KUALA LUMPUR (April 3): The FBM KLCI closed down 0.25 point or 0.02% at 1,330.65 today, as the Covid-19 pandemic, which has killed more than 50,000 people globally and infected over a million individuals, raised concerns on world economic growth.
Crude oil markets are also closely watched as the pandemic led to demand destruction and as markets take cue from a potential truce in the Saudi Arabia-Russia price war.
At 5pm, the KLCI closed at 1,330.65, after falling to its intraday low at 1,324.41.
Across Bursa, 5.35 billion shares worth RM2.48 billion were traded.
Top decliners included KLCI stocks Petronas Dagangan Bhd and Hong Leong Financial Group Bhd, as investors weighed Bank Negara Malaysia's (BNM) latest forecast for the Malaysian economy.
BNM said today in its Economic and Monetary Review 2019, that Malaysia's economic growth, as measured by Gross Domestic Product (GDP), is projected at between -2% to 0.5% in 2020 against a highly-challenging global economic outlook, due mainly to the Covid-19 pandemic.
Apart from the pandemic, the domestic economy will also be affected by the sharp decline and volatile shifts in crude oil prices and continued supply disruption in the commodities sector, according to the Central Bank. BNM said the global economy is projected to register negative growth in 2020, due mainly to the significant economic repercussions arising from the unprecedented Covid-19 pandemic.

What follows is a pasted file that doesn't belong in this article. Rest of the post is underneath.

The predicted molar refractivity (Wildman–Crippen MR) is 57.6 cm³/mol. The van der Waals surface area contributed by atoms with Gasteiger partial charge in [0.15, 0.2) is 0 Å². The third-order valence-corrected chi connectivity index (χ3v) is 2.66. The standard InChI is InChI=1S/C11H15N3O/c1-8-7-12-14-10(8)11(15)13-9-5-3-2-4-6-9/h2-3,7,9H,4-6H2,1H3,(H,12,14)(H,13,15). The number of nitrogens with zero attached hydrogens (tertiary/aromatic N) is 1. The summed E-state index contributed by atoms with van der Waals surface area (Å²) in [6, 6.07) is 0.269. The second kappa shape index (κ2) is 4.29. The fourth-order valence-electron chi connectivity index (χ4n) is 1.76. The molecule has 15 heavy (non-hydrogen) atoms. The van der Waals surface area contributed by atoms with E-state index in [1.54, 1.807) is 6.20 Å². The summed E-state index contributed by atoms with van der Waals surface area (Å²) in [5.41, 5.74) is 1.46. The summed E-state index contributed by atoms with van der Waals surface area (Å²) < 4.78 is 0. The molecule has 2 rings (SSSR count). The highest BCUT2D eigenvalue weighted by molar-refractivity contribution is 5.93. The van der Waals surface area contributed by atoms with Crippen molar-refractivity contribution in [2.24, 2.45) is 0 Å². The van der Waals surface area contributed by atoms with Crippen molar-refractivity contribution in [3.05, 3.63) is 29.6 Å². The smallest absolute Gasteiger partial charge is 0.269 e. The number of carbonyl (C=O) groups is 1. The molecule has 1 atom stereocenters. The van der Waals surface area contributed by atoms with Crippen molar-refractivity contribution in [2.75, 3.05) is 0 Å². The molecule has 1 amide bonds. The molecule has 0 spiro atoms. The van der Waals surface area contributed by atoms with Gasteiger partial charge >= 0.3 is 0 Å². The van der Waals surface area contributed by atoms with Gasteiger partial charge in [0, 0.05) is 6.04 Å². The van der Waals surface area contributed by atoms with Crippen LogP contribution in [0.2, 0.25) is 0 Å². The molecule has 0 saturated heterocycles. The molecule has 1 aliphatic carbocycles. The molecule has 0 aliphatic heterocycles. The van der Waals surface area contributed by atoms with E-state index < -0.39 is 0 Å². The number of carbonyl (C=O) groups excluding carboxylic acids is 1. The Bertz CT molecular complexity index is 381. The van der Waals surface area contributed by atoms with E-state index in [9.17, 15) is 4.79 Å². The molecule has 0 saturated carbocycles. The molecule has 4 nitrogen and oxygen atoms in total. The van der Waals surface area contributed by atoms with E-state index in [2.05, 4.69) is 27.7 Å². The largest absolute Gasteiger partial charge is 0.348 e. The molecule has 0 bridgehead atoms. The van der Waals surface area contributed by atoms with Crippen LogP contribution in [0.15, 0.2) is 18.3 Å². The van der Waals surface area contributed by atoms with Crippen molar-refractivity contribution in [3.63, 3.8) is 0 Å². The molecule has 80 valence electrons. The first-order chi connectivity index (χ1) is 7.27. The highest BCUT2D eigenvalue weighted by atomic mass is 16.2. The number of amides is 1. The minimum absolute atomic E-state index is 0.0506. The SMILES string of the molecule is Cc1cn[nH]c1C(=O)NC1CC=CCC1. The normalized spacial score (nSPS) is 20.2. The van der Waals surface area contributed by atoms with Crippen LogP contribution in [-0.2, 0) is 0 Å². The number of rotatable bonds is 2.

BNM’s latest economic forecast for Malaysia has attracted quick response from economists. RHB Investment Bank Bhd economist Ahmad Nazmi Idrus wrote in a note today that RHB maintains its Malaysia GDP growth projection at 0%, although the research firm noted further revisions are possible, depending on how it perceives the likelihood of a recovery ahead.
"This will depend on how the Government’s policies pan out in the months to come. Meanwhile, given the sharply moderating growth environment and weaker inflation projection, we reiterate our call for monetary policy to be reduced by another 50bps, bringing the interest rates down to 2%. This was similar to the level seen during the Global Financial Crisis of 2007-2009,” Ahmad Nazmi said.
AmInvestment Bank Bhd said the Covid-19 pandemic has a bigger impact on crude oil markets, compared to the Saudi Arabia-Russia price war.
"We view the ongoing Saudi-Russia oil price war, which catalysed the plunge in crude oil prices following the failure of the meeting between Opec and its allies on additional production cuts, has a lower impact, compared with the massive Covid-19-inflicted demand loss.
"In an unprecedented regime which has never occurred in wars, famine or oversupply conditions, the world has essentially begun to shut down in transportation, in which vehicles account for 40% of global crude oil demand and airlines 10%, while petrochemical 30%,” AmInvestment analyst Alex Goh wrote in a note today.
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